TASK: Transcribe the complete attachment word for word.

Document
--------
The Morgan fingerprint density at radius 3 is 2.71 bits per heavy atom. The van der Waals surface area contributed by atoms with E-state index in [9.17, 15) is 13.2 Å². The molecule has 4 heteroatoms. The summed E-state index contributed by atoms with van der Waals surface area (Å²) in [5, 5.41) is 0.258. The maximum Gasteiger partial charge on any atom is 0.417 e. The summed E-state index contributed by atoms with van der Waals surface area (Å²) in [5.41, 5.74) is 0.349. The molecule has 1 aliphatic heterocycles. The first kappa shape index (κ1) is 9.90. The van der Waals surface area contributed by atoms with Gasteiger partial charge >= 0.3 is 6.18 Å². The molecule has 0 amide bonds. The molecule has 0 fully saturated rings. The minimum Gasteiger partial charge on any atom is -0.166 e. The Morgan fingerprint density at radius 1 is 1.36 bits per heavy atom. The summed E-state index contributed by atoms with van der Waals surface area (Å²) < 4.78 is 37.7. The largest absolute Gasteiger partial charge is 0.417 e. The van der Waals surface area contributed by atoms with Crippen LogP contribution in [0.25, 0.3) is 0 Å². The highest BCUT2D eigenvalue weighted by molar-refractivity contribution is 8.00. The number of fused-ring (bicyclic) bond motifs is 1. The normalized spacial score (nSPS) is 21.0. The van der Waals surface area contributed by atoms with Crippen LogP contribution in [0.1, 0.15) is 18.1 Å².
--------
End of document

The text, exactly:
The Morgan fingerprint density at radius 3 is 2.71 bits per heavy atom. The van der Waals surface area contributed by atoms with E-state index in [9.17, 15) is 13.2 Å². The molecule has 4 heteroatoms. The summed E-state index contributed by atoms with van der Waals surface area (Å²) in [5, 5.41) is 0.258. The maximum Gasteiger partial charge on any atom is 0.417 e. The summed E-state index contributed by atoms with van der Waals surface area (Å²) in [5.41, 5.74) is 0.349. The molecule has 1 aliphatic heterocycles. The first kappa shape index (κ1) is 9.90. The van der Waals surface area contributed by atoms with Gasteiger partial charge >= 0.3 is 6.18 Å². The molecule has 0 amide bonds. The molecule has 0 fully saturated rings. The minimum Gasteiger partial charge on any atom is -0.166 e. The Morgan fingerprint density at radius 1 is 1.36 bits per heavy atom. The summed E-state index contributed by atoms with van der Waals surface area (Å²) < 4.78 is 37.7. The largest absolute Gasteiger partial charge is 0.417 e. The van der Waals surface area contributed by atoms with Crippen LogP contribution in [0.25, 0.3) is 0 Å². The highest BCUT2D eigenvalue weighted by molar-refractivity contribution is 8.00. The number of fused-ring (bicyclic) bond motifs is 1. The normalized spacial score (nSPS) is 21.0. The van der Waals surface area contributed by atoms with Crippen LogP contribution in [0.1, 0.15) is 18.1 Å².